Wednesday, April 07, 2010

Sylvie and the Songman by Tim Binding

sylvie What a fabulous book!  Chapter One starts with poor Sylvie trying to memorize the famous Willliam Blake poem “Tyger”

Tyger, Tyger, burning bright,/In the forest of the night:/What immortal hand or eye,/Could frame thy fearful symmetry?”

“The first lines of the poem seemed straightforward enough, the tiger with his bright shining eyes prowling through the jungle, but she couldn’t get her head round the second half too well.  Immortal hand –what did that mean?  And symmetry? She’d never even heard of the word.  But despite it all, it did make a sort of sense, this fabulous beast with its great rippling body and huge padded paws.”  And speaking of symmetry, the book begins and ends with the tyger/tiger.  Sylvie’s life is on a trajectory to bring her into direct opposition to the Songman, who plans to take over the world and gain dominance over all animals –and eventually humans too –by taking away their voices.  There’s only one animal that’s been able to resist his control, and guess what it is?  The tiger. Sylvie’s father is a composer who also invents bizarre instruments for his compositions: the Furroughla, the Shinglechord, the Featherblow, and one night when Sylvie is helping him practice, something bizarre happens. The instruments sort of take on a life of their own, creating a huge, booming vibration, which causes sort of a seismic shift in the world.  The Songman is instantly aware of what has happened, and the next day he kidnaps Sylvie’s dad to make him tell the secret.  The book is about music –the power of music to transform our lives (just look how the Songman entrances Sylvie by singing her own song to her, the song of her life, that is so sweet that she will give up almost anything to hear it again).  It’s also about animals and how important they are to our lives.  Sylvie loves her old dog, Mr. Jackson, and after a fox (who is actually supposed to help her save the world from the Songman) bites her, she can hear his voice (“seeyoulaterMrJackson seeyoulater Who‘salovelyboythen who’salovelyboy”). This is a classic good vs evil story, and though you can count on good to triumph in the end, there’s plenty of excitement along the way.  Review by Stacy Church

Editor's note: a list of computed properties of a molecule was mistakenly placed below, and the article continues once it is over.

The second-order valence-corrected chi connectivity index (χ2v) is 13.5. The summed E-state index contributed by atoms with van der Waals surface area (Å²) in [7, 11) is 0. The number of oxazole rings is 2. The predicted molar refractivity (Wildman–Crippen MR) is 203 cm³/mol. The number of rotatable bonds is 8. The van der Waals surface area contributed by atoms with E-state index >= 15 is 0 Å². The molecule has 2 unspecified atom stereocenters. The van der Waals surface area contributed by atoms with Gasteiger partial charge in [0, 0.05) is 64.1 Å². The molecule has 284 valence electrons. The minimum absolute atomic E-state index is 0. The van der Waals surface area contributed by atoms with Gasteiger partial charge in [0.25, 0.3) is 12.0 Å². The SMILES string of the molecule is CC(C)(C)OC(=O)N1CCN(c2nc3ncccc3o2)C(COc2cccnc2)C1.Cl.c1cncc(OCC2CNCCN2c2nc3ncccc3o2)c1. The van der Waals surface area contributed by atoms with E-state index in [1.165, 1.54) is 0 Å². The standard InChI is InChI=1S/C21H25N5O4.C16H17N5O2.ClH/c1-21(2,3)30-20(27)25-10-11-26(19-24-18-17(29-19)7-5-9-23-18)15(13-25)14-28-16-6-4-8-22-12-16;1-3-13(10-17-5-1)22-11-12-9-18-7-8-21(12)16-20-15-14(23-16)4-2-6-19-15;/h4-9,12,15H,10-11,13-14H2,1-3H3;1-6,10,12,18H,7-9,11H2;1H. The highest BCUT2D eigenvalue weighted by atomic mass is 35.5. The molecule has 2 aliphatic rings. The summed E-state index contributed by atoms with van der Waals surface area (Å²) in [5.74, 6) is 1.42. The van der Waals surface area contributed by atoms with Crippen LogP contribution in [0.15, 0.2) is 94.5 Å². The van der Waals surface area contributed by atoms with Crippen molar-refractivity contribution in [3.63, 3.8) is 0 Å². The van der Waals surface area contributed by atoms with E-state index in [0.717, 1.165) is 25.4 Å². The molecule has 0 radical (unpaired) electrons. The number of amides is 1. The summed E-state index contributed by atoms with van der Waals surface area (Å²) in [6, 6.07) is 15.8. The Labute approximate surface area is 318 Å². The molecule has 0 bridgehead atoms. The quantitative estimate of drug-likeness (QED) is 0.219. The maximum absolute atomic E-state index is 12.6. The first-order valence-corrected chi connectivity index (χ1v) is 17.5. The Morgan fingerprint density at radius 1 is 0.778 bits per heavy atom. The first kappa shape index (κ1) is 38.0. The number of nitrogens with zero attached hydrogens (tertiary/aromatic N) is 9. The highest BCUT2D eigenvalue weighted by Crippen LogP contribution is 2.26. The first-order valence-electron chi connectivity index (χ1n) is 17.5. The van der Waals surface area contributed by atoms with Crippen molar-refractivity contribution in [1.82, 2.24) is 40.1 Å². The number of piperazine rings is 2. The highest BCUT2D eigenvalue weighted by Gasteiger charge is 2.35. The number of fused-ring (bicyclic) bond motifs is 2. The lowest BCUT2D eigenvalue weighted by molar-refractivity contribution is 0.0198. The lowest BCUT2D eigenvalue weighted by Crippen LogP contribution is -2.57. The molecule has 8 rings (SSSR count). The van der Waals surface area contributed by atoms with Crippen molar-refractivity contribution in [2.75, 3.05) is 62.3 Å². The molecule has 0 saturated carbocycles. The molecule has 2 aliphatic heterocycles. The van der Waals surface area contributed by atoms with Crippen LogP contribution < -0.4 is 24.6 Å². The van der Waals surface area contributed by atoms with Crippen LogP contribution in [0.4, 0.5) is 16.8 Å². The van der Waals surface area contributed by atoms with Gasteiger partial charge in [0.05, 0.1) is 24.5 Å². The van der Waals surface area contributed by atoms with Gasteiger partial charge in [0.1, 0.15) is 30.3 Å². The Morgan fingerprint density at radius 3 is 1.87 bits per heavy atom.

Thursday, April 01, 2010

The Crimson Cap by Ellen Howard